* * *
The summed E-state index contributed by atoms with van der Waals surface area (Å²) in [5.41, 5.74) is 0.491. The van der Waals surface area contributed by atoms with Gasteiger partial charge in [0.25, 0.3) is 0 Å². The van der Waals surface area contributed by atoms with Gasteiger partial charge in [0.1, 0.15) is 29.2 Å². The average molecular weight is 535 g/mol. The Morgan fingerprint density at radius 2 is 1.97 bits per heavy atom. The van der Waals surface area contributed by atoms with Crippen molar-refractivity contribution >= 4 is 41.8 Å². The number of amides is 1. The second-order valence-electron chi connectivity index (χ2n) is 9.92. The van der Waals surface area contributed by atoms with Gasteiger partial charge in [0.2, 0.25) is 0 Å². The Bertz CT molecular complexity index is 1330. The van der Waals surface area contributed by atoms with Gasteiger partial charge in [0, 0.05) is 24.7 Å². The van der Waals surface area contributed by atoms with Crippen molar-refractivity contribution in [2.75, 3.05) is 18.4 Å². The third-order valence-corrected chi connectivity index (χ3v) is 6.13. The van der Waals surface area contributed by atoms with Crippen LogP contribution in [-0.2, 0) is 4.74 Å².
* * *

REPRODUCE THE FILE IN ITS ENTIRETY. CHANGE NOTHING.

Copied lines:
The summed E-state index contributed by atoms with van der Waals surface area (Å²) in [5.41, 5.74) is 0.491. The van der Waals surface area contributed by atoms with Gasteiger partial charge in [0.25, 0.3) is 0 Å². The van der Waals surface area contributed by atoms with Gasteiger partial charge in [0.1, 0.15) is 29.2 Å². The average molecular weight is 535 g/mol. The Morgan fingerprint density at radius 2 is 1.97 bits per heavy atom. The van der Waals surface area contributed by atoms with Crippen molar-refractivity contribution >= 4 is 41.8 Å². The number of amides is 1. The second-order valence-electron chi connectivity index (χ2n) is 9.92. The van der Waals surface area contributed by atoms with Gasteiger partial charge in [0.2, 0.25) is 0 Å². The Bertz CT molecular complexity index is 1330. The van der Waals surface area contributed by atoms with Gasteiger partial charge in [0, 0.05) is 24.7 Å². The van der Waals surface area contributed by atoms with Crippen molar-refractivity contribution in [2.75, 3.05) is 18.4 Å². The third-order valence-corrected chi connectivity index (χ3v) is 6.13. The van der Waals surface area contributed by atoms with Crippen LogP contribution in [-0.2, 0) is 4.74 Å².